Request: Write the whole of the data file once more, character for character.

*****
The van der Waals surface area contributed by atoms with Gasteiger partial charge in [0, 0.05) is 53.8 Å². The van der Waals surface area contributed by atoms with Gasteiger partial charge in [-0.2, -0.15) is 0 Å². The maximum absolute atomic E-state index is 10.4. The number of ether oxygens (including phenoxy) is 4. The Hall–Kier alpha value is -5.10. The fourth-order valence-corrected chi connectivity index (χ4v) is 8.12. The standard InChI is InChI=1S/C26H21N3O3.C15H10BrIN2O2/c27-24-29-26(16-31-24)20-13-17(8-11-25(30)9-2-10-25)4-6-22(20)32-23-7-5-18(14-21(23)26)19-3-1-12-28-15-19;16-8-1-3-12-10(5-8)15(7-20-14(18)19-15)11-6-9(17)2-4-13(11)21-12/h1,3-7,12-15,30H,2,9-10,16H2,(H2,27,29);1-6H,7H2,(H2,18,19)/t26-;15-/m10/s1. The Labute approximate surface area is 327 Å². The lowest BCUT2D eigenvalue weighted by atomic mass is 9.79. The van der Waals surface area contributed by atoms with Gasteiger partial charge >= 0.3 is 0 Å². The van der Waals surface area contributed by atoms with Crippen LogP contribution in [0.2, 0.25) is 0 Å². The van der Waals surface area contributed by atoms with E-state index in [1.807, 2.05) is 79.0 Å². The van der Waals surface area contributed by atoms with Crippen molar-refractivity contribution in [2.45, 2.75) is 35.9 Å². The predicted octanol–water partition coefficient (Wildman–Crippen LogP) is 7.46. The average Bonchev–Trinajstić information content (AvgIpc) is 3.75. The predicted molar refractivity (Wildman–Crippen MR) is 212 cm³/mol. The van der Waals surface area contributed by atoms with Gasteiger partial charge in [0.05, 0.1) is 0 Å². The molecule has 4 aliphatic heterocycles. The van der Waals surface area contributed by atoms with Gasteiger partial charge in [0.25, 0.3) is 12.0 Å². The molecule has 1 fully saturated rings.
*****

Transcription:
The van der Waals surface area contributed by atoms with Gasteiger partial charge in [0, 0.05) is 53.8 Å². The van der Waals surface area contributed by atoms with Gasteiger partial charge in [-0.2, -0.15) is 0 Å². The maximum absolute atomic E-state index is 10.4. The number of ether oxygens (including phenoxy) is 4. The Hall–Kier alpha value is -5.10. The fourth-order valence-corrected chi connectivity index (χ4v) is 8.12. The standard InChI is InChI=1S/C26H21N3O3.C15H10BrIN2O2/c27-24-29-26(16-31-24)20-13-17(8-11-25(30)9-2-10-25)4-6-22(20)32-23-7-5-18(14-21(23)26)19-3-1-12-28-15-19;16-8-1-3-12-10(5-8)15(7-20-14(18)19-15)11-6-9(17)2-4-13(11)21-12/h1,3-7,12-15,30H,2,9-10,16H2,(H2,27,29);1-6H,7H2,(H2,18,19)/t26-;15-/m10/s1. The Labute approximate surface area is 327 Å². The lowest BCUT2D eigenvalue weighted by atomic mass is 9.79. The van der Waals surface area contributed by atoms with Gasteiger partial charge >= 0.3 is 0 Å². The van der Waals surface area contributed by atoms with Crippen LogP contribution in [0.2, 0.25) is 0 Å². The van der Waals surface area contributed by atoms with E-state index in [1.807, 2.05) is 79.0 Å². The van der Waals surface area contributed by atoms with Crippen molar-refractivity contribution in [2.45, 2.75) is 35.9 Å². The predicted octanol–water partition coefficient (Wildman–Crippen LogP) is 7.46. The average Bonchev–Trinajstić information content (AvgIpc) is 3.75. The predicted molar refractivity (Wildman–Crippen MR) is 212 cm³/mol. The van der Waals surface area contributed by atoms with Gasteiger partial charge in [0.05, 0.1) is 0 Å². The molecule has 4 aliphatic heterocycles. The van der Waals surface area contributed by atoms with Gasteiger partial charge in [0.25, 0.3) is 12.0 Å². The molecule has 1 fully saturated rings.